Team aimlessness is a tricky foe. It creeps in even when we have the best intentions, corroding motivation and meaningful progress, rearing its ugly head in stalled projects, avoided emails, the checked-out employee.
In the world of software development, team aimlessness is public enemy number one. When it may take up to six months to a year to develop an idea into a usable application, it’s easy to lose sight of goals and your team loses steam.
If you have 83,000 lines of code, what does that mean? Where are you going? When coming into work starts to feel like Groundhog’s day, and focus dwindles, progress isn’t how many lines of code you’re writing.
Team Aimlessness Needs to Be Managed
There are so many forces that distract us from maintaining focus on a high-level mission. For one, we become consumed with reacting to situations and just getting stuff done to get through the day — losing sight of our larger purpose.
Team aimlessness needs to be managed. In our personal lives, we consistently procrastinate on personal goals because we fail to break them down into smaller components, protect ourselves from distraction, and hold ourselves accountable. Similarly, leaders often forget to steer the ship to the finish line, and the organization gets tossed around by the needs of the moment.
At Vonjour, we use a popular project management system called Agile Development to focus our team’s energy to achieve our objectives. Agile takes what seems like an insurmountable project and breaks it down into surmountable smaller tasks. Imagine you were told to build a three-mile bridge connecting Northern San Francisco to Marin County. What would you do? Probably run away. Instead, what if you were tasked with creating initial sketchings of the bridge? Seems much more manageable. Next, your job is to build a small prototype. Not too bad.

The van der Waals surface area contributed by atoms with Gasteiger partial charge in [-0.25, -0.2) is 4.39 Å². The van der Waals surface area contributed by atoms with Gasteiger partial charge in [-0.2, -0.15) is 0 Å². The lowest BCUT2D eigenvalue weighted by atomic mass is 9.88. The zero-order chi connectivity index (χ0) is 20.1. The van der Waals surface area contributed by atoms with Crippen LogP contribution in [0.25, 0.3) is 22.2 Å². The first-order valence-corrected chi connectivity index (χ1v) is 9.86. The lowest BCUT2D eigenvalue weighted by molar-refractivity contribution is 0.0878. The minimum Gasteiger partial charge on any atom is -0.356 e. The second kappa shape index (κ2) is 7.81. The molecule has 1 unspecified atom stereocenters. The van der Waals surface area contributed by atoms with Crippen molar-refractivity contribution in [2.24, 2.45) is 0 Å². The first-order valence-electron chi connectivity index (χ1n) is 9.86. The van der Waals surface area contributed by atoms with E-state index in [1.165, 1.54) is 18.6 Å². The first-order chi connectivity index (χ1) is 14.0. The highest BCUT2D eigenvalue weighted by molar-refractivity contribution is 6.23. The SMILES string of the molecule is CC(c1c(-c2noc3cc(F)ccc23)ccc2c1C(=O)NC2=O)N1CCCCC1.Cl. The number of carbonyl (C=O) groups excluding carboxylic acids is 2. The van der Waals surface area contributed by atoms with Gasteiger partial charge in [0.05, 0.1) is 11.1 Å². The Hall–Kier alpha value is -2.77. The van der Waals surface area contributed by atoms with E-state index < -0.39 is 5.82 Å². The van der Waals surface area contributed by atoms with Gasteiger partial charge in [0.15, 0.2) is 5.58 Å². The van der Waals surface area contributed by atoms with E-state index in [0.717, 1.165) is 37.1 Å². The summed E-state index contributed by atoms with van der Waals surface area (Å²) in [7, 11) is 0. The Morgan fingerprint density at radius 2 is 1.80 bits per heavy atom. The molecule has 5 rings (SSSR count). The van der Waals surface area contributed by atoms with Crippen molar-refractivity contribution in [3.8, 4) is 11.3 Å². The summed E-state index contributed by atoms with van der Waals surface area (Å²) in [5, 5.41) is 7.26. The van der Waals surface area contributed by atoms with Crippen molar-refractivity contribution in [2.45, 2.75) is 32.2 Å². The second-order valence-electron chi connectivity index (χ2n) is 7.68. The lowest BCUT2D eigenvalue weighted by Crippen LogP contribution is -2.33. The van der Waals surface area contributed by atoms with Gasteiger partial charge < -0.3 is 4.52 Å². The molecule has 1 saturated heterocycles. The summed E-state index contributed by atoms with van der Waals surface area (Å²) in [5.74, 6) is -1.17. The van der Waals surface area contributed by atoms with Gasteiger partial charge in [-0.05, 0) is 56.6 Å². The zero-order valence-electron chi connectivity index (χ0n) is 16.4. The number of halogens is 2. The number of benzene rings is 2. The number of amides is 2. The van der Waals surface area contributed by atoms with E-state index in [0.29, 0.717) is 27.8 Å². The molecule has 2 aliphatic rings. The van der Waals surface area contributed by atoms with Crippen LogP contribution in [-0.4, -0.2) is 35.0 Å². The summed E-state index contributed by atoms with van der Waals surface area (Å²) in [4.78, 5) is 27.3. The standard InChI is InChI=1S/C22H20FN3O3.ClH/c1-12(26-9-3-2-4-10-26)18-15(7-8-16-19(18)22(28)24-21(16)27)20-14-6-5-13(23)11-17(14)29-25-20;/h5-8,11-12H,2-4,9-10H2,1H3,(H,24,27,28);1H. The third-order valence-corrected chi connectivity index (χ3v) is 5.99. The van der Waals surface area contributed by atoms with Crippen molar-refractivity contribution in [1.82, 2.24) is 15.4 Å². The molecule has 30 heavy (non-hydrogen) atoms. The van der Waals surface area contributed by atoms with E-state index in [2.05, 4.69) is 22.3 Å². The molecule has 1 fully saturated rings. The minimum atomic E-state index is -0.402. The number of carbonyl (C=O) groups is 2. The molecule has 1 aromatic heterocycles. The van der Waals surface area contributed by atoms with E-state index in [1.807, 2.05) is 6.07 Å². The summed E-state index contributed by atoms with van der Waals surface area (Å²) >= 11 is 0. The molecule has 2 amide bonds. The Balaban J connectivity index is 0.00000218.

The smaller components are planned, or timeboxed, in two to four-week spans called “sprints” in which the team has just one goal: finish their task and deliver. The deadline acts as an enforcement mechanism that focuses the team.
To keep the team on track, team members have a daily “scrum” meeting in which the team leader (the “scrum master”) shepherds the group to help resolve roadblocks and coordinate the team. More generally, the scrum master shields the team from any distractions and facilitates progress. If someone from sales has a special feature request, the scrum master makes sure it doesn’t interfere with the current sprint and pushes it to the product planning session for another sprint.
While agile is commonly associated with technology development, its tenets can apply to just about any project or kind of work:
- Break projects into smaller tasks.
- Clearly define the success of the project.
- Team members must be accountable to deadlines.
- Project managers shepherd the team toward their goal.
- Sync regularly to stay on the same page and address problems quickly.
Sustaining Your Team’s Momentum